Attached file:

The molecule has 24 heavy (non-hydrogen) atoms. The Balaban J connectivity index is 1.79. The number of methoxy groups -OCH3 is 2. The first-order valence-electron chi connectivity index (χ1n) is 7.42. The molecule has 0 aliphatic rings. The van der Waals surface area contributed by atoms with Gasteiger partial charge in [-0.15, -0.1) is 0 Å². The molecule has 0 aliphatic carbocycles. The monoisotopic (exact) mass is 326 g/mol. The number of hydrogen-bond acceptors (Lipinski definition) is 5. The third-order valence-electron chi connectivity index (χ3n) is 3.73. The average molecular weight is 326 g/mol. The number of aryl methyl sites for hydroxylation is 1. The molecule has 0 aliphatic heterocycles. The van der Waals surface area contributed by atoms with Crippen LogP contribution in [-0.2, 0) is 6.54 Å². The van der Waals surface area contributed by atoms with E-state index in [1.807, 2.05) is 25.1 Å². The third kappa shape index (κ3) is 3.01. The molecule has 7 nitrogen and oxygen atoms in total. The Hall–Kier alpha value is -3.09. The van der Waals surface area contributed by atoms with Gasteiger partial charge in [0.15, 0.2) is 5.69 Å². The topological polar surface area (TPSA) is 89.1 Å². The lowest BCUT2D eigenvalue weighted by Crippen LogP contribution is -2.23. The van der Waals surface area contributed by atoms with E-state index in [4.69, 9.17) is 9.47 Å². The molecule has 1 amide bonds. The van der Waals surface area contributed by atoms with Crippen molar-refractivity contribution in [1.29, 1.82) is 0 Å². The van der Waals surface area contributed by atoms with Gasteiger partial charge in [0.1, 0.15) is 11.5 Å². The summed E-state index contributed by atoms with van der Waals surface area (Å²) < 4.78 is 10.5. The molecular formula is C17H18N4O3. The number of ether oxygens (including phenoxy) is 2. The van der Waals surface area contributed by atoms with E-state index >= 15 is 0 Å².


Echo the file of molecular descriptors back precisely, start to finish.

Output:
The molecule has 24 heavy (non-hydrogen) atoms. The Balaban J connectivity index is 1.79. The number of methoxy groups -OCH3 is 2. The first-order valence-electron chi connectivity index (χ1n) is 7.42. The molecule has 0 aliphatic rings. The van der Waals surface area contributed by atoms with Gasteiger partial charge in [-0.15, -0.1) is 0 Å². The molecule has 0 aliphatic carbocycles. The monoisotopic (exact) mass is 326 g/mol. The number of hydrogen-bond acceptors (Lipinski definition) is 5. The third-order valence-electron chi connectivity index (χ3n) is 3.73. The average molecular weight is 326 g/mol. The number of aryl methyl sites for hydroxylation is 1. The molecule has 0 aliphatic heterocycles. The van der Waals surface area contributed by atoms with Crippen LogP contribution in [-0.2, 0) is 6.54 Å². The van der Waals surface area contributed by atoms with E-state index in [1.807, 2.05) is 25.1 Å². The third kappa shape index (κ3) is 3.01. The molecule has 7 nitrogen and oxygen atoms in total. The Hall–Kier alpha value is -3.09. The van der Waals surface area contributed by atoms with Gasteiger partial charge in [0.15, 0.2) is 5.69 Å². The topological polar surface area (TPSA) is 89.1 Å². The lowest BCUT2D eigenvalue weighted by Crippen LogP contribution is -2.23. The van der Waals surface area contributed by atoms with E-state index in [4.69, 9.17) is 9.47 Å². The molecule has 1 amide bonds. The van der Waals surface area contributed by atoms with Crippen molar-refractivity contribution in [1.29, 1.82) is 0 Å². The van der Waals surface area contributed by atoms with Gasteiger partial charge in [0.1, 0.15) is 11.5 Å². The summed E-state index contributed by atoms with van der Waals surface area (Å²) < 4.78 is 10.5. The molecular formula is C17H18N4O3. The number of ether oxygens (including phenoxy) is 2. The van der Waals surface area contributed by atoms with E-state index >= 15 is 0 Å².